Novartis has announced that the Chinese National Medical Product Administration (NMPA) has approved its plaque psoriasis drug Cosentyx (secukinumab).
Cosentyx is a first-in-class interleukin-17A, which has been successful in multiple trials. In a Phase II study in China, 80.9% of patients treated with Cosentyx once every four weeks achieved clear or almost clear skin during the first 12 weeks of treatment. The figure reached almost 90% after 16 weeks.
In an ongoing Phase III trial, which includes 441 Chinese patients, 97.7% of patients treated with 300mg dose of Cosentyx achieved the primary endpoint of a 75% improvement in the Psoriasis Area and Severity Index (PASI), known as PASI 75 after 12 weeks.
Also, 80.9% of the 300mg group reached a 90% improvement in PASI (PASI 90) after 12 weeks; 87% reached PASI90 after 16 weeks.
Of the 150mg dose group, 87.8% achieved PASI 75 and 66.4% reached PASI 90 by week 12.
Novartis Pharmaceuticals China president Ingrid Zhang said: “We are delighted to bring Cosentyx to doctors and patients in China. The approval of Cosentyx has marked a new era of psoriasis treatment, redefining the treatment goal by making clear or almost clear skin achievable. The introduction of Cosentyx should bring outstanding clinical benefit to many patients with psoriasis in China and improve their quality of life.”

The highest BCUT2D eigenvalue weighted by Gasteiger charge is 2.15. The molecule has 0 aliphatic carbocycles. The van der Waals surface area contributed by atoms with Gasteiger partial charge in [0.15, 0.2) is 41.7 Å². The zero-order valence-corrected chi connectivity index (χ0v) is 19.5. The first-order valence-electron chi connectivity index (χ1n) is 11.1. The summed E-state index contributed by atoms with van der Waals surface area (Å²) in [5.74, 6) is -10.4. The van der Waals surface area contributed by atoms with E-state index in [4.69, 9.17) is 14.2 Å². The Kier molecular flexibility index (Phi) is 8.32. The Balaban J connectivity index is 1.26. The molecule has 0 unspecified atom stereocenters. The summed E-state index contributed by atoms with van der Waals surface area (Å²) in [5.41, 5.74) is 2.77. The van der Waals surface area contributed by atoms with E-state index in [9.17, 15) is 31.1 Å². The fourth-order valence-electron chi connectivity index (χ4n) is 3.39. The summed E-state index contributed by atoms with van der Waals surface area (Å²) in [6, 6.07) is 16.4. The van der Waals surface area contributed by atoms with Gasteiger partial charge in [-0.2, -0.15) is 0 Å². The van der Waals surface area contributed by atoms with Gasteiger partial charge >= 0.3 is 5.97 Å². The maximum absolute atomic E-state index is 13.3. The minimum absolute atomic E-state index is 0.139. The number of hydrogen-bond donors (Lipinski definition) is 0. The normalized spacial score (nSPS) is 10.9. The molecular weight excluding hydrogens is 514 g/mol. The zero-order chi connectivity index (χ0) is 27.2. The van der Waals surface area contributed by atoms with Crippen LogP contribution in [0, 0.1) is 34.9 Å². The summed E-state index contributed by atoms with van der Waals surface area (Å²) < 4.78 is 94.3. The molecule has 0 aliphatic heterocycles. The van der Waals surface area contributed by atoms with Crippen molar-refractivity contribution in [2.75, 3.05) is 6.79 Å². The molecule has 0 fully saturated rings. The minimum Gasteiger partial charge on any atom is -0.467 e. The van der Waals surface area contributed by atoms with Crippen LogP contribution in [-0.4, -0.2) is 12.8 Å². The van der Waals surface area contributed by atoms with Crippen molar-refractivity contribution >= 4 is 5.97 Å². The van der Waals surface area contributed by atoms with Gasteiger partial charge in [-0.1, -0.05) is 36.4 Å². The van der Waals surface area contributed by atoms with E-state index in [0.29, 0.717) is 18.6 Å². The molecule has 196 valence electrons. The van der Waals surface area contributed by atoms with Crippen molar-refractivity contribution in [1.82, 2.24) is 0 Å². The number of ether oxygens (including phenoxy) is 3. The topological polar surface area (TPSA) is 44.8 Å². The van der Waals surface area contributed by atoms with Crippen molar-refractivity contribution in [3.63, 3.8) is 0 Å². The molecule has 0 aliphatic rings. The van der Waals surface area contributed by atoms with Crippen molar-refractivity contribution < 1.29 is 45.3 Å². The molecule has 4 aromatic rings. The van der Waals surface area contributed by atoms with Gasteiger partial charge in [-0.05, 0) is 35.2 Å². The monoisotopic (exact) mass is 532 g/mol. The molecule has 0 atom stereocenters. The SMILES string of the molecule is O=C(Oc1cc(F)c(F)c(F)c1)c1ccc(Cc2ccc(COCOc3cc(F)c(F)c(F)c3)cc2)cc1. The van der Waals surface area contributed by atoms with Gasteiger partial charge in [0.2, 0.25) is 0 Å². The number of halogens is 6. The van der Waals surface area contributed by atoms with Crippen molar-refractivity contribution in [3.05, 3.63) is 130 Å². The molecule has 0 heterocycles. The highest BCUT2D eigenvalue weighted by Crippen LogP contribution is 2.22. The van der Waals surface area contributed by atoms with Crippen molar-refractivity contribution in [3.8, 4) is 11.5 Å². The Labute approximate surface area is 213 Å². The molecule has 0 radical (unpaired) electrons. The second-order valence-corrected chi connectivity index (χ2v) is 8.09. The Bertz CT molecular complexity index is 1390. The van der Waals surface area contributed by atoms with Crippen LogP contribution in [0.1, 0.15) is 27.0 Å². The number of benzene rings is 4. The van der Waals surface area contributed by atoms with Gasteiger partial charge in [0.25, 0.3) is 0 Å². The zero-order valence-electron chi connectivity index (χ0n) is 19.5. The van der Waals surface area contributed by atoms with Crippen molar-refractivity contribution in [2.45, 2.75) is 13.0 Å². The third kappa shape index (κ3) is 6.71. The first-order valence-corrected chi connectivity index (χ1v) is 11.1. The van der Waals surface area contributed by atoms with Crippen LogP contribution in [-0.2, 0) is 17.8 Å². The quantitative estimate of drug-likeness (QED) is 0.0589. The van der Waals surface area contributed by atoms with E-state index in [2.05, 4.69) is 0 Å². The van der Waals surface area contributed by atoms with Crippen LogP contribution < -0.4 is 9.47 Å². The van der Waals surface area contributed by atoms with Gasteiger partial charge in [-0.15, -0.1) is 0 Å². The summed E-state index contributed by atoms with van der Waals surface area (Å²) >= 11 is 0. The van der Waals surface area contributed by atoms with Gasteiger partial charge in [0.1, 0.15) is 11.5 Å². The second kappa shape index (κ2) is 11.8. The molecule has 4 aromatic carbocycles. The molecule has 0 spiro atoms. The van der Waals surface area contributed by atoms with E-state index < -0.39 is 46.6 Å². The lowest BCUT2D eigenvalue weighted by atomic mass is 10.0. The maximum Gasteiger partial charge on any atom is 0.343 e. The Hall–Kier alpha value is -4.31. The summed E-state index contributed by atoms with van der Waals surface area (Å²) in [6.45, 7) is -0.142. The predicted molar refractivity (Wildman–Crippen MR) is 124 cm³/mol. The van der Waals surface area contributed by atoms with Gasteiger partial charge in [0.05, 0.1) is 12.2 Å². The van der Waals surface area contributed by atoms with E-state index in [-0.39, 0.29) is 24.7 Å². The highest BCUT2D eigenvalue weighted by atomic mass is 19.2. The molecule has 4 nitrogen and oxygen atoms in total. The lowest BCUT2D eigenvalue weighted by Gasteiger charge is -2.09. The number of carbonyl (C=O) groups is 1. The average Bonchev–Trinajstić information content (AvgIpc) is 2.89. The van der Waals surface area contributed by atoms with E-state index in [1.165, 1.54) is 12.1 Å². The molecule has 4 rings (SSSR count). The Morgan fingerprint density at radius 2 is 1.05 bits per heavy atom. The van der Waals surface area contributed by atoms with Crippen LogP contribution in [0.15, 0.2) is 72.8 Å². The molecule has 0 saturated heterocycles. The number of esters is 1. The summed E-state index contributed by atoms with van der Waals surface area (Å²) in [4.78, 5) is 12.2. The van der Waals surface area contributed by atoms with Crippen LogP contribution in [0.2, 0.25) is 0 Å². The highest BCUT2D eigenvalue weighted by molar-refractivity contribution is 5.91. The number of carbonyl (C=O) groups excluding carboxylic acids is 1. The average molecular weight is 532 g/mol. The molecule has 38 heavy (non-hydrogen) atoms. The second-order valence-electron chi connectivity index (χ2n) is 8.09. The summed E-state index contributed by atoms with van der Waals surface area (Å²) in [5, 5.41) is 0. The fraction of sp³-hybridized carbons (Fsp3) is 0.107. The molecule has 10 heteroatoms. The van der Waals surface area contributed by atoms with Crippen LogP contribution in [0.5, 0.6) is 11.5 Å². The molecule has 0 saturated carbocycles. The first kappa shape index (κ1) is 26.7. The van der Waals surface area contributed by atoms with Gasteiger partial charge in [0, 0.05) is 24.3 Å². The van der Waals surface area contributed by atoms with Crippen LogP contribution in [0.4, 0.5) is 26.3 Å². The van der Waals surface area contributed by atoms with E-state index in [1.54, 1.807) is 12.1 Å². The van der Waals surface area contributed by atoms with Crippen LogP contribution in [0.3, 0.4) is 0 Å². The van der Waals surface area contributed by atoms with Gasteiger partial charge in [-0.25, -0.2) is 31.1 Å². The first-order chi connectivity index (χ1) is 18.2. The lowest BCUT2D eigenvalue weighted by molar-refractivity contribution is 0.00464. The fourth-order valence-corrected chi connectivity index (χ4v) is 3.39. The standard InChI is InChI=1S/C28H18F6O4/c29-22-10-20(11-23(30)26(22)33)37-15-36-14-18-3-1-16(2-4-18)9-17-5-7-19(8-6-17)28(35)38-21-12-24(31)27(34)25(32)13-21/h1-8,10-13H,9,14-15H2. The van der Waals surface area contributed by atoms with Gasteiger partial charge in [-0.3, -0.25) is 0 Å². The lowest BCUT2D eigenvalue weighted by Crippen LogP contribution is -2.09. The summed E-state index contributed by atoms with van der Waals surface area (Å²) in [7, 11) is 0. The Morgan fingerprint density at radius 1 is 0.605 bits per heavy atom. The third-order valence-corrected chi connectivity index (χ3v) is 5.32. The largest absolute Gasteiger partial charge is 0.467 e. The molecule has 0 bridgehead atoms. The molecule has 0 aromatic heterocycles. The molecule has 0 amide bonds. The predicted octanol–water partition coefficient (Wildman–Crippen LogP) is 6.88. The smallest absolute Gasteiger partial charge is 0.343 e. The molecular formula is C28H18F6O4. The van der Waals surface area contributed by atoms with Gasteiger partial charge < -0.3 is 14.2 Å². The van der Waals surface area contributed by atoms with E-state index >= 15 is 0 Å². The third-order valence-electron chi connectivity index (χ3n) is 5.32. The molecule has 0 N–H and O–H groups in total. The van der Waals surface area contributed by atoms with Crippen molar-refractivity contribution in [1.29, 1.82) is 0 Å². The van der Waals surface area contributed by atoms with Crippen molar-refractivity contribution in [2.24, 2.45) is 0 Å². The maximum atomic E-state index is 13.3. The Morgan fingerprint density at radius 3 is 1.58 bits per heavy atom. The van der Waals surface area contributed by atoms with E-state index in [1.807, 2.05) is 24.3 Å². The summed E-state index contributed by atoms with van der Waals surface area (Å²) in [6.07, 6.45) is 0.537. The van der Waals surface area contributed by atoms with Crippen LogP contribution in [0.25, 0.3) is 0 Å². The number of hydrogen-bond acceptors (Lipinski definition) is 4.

Earlier in April, Merck announced Keytruda in combination with pemetrexed and platinum chemotherapy was approved by the NMPA for first-line treatment of patients with metastatic nonsquamous non-small cell lung cancer (NSCLC).
The anti-programmed cell death protein 1 (anti-PD-1) therapy’s approval was based on data from the Phase III Keynote-189 trial, but continued approval may require a confirmatory trial in Chinese patients.
In the trial, the Keytruda-chemotherapy combination caused a statistically significant and clinically meaningful improvement in overall survival. It reduced the risk of death by half compared to chemotherapy alone.
Merck chief medical officer and senior vice-president and head of global clinical development Dr. Roy Baynes said: “This approval represents a key advance in a country with a high incidence of lung cancer, and where significant progress for the first-line treatment of this devastating disease has been very limited over a number of years.
“This also means that, based on the results of KEYNOTE-189, KEYTRUDA in combination with chemotherapy has now been approved in the US, Europe, Japan and China, among other countries, for the first-line treatment of appropriate patients with metastatic nonsquamous non-small cell lung cancer.”